Many companies complain that submitting their filings to regulators in a structured format (such as using XBRL) increases reporting costs for the company. CFA Institute believes this complaint to be a fallacious argument against automation. As we outline in our report Data and Technology: Transforming the Financial Information Landscape, by transforming regulatory reporting from documents into data, we can make markets more efficient, empower investors, and improve regulatory oversight while also reducing compliance costs.
Here we outline some key themes about how automation can improve efficiency and reduce compliance costs.
Need to Standardize Data at the Source
Let’s start with what companies do today. Currently, companies manually assemble and review financial reports, which requires both time and money.
These processes can be enhanced by standardizing data at the point of data capture — not simply at the point of filing the documents with regulators.
When data are standardized, disclosure management applications can be used to pull information from different data sources and write automated reports. Such standardization not only saves companies time and resources, but it also reduces errors in data because there is less manual intervention. According to a PricewaterhouseCoopers report, Disclosure Management: Streamlining the Last Mile, “…disclosure management application implementations have resulted in approximately a 30% reductions in cost and time.”
Standardization allows for more timely information so management can do more real time financial analysis on data than before — for example, identifying anomalies and performing trend analyses.
So, why is standardization not happening?
Misconceptions About Cost
The reason may be unfamiliarity with the use of XBRL, what companies can accomplish through its adoption, and the resources required to incorporate it into a company’s workflow at the beginning of the reporting process.
CFA Institute does not believe the concerns about the cost of tagging software are justified. The cost of the software is approximately $1,000, as reported in an article in the Journal of Accountancy, “ROI on XBRL.” The article also states that the hours involved in tagging XBRL documents are reasonable.
Unfortunately, because of the misconceptions regarding the compliance costs of XBRL, most companies follow a two-tier process. They prepare their financial statements and then prepare their interactive data as an additional step after simply to fulfill their compliance needs. Hence, XBRL does not produce its intended results — increasing the speed and frequency with which financial information is prepared, reported, analyzed, and used — nor does it result in cost reductions.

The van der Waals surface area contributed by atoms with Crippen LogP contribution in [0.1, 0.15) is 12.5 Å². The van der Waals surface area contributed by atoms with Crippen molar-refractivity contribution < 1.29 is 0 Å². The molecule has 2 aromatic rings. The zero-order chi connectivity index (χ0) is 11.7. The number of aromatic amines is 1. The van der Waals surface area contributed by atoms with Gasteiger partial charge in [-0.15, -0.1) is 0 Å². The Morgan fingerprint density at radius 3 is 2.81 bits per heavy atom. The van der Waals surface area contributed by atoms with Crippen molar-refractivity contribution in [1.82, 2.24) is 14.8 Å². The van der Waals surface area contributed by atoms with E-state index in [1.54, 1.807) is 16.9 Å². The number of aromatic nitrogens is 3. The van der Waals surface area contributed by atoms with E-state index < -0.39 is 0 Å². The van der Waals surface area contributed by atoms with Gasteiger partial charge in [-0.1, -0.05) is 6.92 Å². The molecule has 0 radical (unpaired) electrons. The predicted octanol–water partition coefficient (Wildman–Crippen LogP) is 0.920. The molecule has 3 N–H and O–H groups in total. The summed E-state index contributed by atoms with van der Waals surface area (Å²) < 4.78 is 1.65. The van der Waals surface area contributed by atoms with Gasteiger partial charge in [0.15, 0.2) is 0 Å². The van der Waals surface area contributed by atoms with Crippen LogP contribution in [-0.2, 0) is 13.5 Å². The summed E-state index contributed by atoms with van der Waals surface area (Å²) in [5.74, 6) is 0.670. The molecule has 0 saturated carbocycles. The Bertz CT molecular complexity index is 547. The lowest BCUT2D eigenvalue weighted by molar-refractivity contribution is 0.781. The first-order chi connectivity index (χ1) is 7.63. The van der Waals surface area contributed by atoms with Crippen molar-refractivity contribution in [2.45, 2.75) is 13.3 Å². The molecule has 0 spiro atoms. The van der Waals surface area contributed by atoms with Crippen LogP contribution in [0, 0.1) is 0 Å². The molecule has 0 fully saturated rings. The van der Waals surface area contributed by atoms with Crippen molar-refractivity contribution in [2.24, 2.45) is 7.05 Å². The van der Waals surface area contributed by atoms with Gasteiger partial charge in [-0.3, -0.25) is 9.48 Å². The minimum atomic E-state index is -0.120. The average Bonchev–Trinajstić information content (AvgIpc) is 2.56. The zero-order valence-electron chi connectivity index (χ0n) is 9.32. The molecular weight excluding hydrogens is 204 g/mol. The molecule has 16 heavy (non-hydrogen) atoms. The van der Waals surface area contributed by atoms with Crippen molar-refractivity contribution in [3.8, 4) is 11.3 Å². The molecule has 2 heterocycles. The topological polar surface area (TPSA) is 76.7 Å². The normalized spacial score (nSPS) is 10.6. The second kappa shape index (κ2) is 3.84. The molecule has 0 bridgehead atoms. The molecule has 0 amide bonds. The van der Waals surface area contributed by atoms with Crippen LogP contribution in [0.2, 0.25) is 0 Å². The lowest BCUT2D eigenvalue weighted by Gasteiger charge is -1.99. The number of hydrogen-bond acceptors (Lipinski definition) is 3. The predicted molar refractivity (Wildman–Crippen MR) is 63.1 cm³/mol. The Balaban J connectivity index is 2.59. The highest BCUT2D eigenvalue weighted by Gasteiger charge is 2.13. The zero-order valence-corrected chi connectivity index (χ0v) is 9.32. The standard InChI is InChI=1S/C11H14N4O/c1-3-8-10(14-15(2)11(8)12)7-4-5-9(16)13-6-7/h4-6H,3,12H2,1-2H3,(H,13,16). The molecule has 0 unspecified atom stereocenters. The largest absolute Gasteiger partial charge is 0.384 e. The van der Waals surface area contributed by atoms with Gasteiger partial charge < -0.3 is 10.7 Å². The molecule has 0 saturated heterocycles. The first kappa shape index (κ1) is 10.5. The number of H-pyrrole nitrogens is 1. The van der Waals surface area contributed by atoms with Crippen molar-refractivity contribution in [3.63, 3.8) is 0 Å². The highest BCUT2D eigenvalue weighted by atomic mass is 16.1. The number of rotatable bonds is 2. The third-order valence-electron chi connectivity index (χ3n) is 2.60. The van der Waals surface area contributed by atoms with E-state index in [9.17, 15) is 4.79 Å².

We recommend that companies instead take advantage of net cost/time reductions by integrating and pushing the standardization earlier in the reporting process.
Need to Implement Inline XBRL
CFA Institute also believes cost reductions can be achieved by having a single XBRL filing as the mandatory format for reporting. Dual filing in both PDF and structured formats does not fully bring about the efficiencies afforded by XBRL and could lead to added cost and complexity for preparers.
Dual filing is also not helpful to investors. It may lead to errors and inconsistencies between the PDF report and XBRL filing. Furthermore, if the Annual Report is only available in PDF, then that is the version investors are likely to use in their financial analysis because of their comfort with it, which renders the XBRL filing of only the financial statements less than useful.
We believe the solution to this issue is the implementation of Inline XBRL (iXBRL), which provides a means of viewing the XBRL filing in a human-readable and familiar format. This approach avoids the need for a separate means of converting XBRL data into human-readable form, thereby saving complexity and cost. The iXBRL report is also useful to both filers and users in ensuring that the filing is accurate, consistent, and complete.
Issuers in the European Union (EU) currently use iXBRL for reporting to tax authorities and other official bodies. iXBRL is also used in other countries, such as the United Kingdom and Japan. We maintain that for regulatory purposes, iXBRL is the most suitable format for mandatory use. Of course, this does not prevent companies from providing supplementary PDF versions of Annual Reports, for example, on their websites.
Indeed, in the United Kingdom, for example, smaller companies with less complex accounts use accounts production software to create iXBRL reports automatically. Once users enter accounting data in the usual manner, the software uses flexible templates to tie accounting data to the correct tags. Users do not need to have any special knowledge of XBRL and they do not incur any additional costs or effort in creating iXBRL accounts.
To sum up, we encourage companies to standardize data early in the reporting process and adopt iXBRL to maximize the benefits and reduce the costs of automation.
If you liked this post, consider subscribing to Market Integrity Insights.
Photo Credit: ©Getty Images/NicoElNino